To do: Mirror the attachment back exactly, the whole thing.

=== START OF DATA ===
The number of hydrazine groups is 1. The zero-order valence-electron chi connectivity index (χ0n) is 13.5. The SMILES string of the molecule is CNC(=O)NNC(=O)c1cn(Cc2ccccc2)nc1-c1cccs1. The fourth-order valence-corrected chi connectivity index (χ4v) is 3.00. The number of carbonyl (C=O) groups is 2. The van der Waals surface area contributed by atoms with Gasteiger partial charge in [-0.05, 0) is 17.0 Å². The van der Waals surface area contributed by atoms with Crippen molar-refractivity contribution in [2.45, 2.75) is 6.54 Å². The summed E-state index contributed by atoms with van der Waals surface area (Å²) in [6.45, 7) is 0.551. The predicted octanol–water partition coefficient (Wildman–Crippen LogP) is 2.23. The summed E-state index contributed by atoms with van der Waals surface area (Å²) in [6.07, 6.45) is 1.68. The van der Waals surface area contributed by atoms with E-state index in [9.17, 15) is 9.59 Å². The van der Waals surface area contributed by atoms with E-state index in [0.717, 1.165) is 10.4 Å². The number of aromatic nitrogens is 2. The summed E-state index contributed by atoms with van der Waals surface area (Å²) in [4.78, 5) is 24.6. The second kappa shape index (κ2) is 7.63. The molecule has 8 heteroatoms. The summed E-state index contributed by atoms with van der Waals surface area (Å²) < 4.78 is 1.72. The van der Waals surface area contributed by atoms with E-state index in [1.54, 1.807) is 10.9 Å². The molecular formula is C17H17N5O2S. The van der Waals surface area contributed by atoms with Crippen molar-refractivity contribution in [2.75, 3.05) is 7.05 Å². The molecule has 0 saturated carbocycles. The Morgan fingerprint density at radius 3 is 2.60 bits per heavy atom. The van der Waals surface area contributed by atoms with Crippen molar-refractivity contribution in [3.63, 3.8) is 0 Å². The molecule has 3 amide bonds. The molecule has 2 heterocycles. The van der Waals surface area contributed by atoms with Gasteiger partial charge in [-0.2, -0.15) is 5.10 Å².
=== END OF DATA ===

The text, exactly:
The number of hydrazine groups is 1. The zero-order valence-electron chi connectivity index (χ0n) is 13.5. The SMILES string of the molecule is CNC(=O)NNC(=O)c1cn(Cc2ccccc2)nc1-c1cccs1. The fourth-order valence-corrected chi connectivity index (χ4v) is 3.00. The number of carbonyl (C=O) groups is 2. The van der Waals surface area contributed by atoms with Gasteiger partial charge in [-0.05, 0) is 17.0 Å². The van der Waals surface area contributed by atoms with Crippen molar-refractivity contribution in [2.45, 2.75) is 6.54 Å². The summed E-state index contributed by atoms with van der Waals surface area (Å²) in [6.45, 7) is 0.551. The predicted octanol–water partition coefficient (Wildman–Crippen LogP) is 2.23. The summed E-state index contributed by atoms with van der Waals surface area (Å²) in [6.07, 6.45) is 1.68. The van der Waals surface area contributed by atoms with E-state index in [9.17, 15) is 9.59 Å². The van der Waals surface area contributed by atoms with E-state index in [0.717, 1.165) is 10.4 Å². The number of aromatic nitrogens is 2. The summed E-state index contributed by atoms with van der Waals surface area (Å²) in [4.78, 5) is 24.6. The second kappa shape index (κ2) is 7.63. The molecule has 8 heteroatoms. The summed E-state index contributed by atoms with van der Waals surface area (Å²) < 4.78 is 1.72. The van der Waals surface area contributed by atoms with E-state index in [1.54, 1.807) is 10.9 Å². The molecular formula is C17H17N5O2S. The van der Waals surface area contributed by atoms with Crippen molar-refractivity contribution in [2.75, 3.05) is 7.05 Å². The molecule has 0 saturated carbocycles. The Morgan fingerprint density at radius 3 is 2.60 bits per heavy atom. The van der Waals surface area contributed by atoms with Crippen molar-refractivity contribution in [3.63, 3.8) is 0 Å². The molecule has 3 amide bonds. The molecule has 2 heterocycles. The van der Waals surface area contributed by atoms with Gasteiger partial charge in [-0.2, -0.15) is 5.10 Å².